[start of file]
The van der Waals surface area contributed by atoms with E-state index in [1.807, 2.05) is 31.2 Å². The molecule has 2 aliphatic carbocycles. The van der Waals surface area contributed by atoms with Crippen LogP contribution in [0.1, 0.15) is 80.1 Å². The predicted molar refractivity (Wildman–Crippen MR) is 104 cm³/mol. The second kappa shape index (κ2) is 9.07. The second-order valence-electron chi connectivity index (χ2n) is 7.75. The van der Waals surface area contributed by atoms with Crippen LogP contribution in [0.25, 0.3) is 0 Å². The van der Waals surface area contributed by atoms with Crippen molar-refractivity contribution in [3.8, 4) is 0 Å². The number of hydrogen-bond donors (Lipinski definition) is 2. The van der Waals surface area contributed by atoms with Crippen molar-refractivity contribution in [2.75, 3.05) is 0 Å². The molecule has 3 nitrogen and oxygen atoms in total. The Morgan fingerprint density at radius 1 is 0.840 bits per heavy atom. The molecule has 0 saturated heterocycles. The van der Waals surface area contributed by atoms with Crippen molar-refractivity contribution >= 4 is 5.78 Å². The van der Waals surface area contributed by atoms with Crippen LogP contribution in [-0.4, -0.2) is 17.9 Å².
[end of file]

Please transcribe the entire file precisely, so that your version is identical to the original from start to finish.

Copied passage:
The van der Waals surface area contributed by atoms with E-state index in [1.807, 2.05) is 31.2 Å². The molecule has 2 aliphatic carbocycles. The van der Waals surface area contributed by atoms with Crippen LogP contribution in [0.1, 0.15) is 80.1 Å². The predicted molar refractivity (Wildman–Crippen MR) is 104 cm³/mol. The second kappa shape index (κ2) is 9.07. The second-order valence-electron chi connectivity index (χ2n) is 7.75. The van der Waals surface area contributed by atoms with Crippen LogP contribution in [0.25, 0.3) is 0 Å². The van der Waals surface area contributed by atoms with Crippen molar-refractivity contribution in [3.8, 4) is 0 Å². The number of hydrogen-bond donors (Lipinski definition) is 2. The van der Waals surface area contributed by atoms with Crippen molar-refractivity contribution in [2.75, 3.05) is 0 Å². The molecule has 3 nitrogen and oxygen atoms in total. The Morgan fingerprint density at radius 1 is 0.840 bits per heavy atom. The molecule has 0 saturated heterocycles. The van der Waals surface area contributed by atoms with Crippen molar-refractivity contribution >= 4 is 5.78 Å². The van der Waals surface area contributed by atoms with Crippen LogP contribution in [-0.4, -0.2) is 17.9 Å².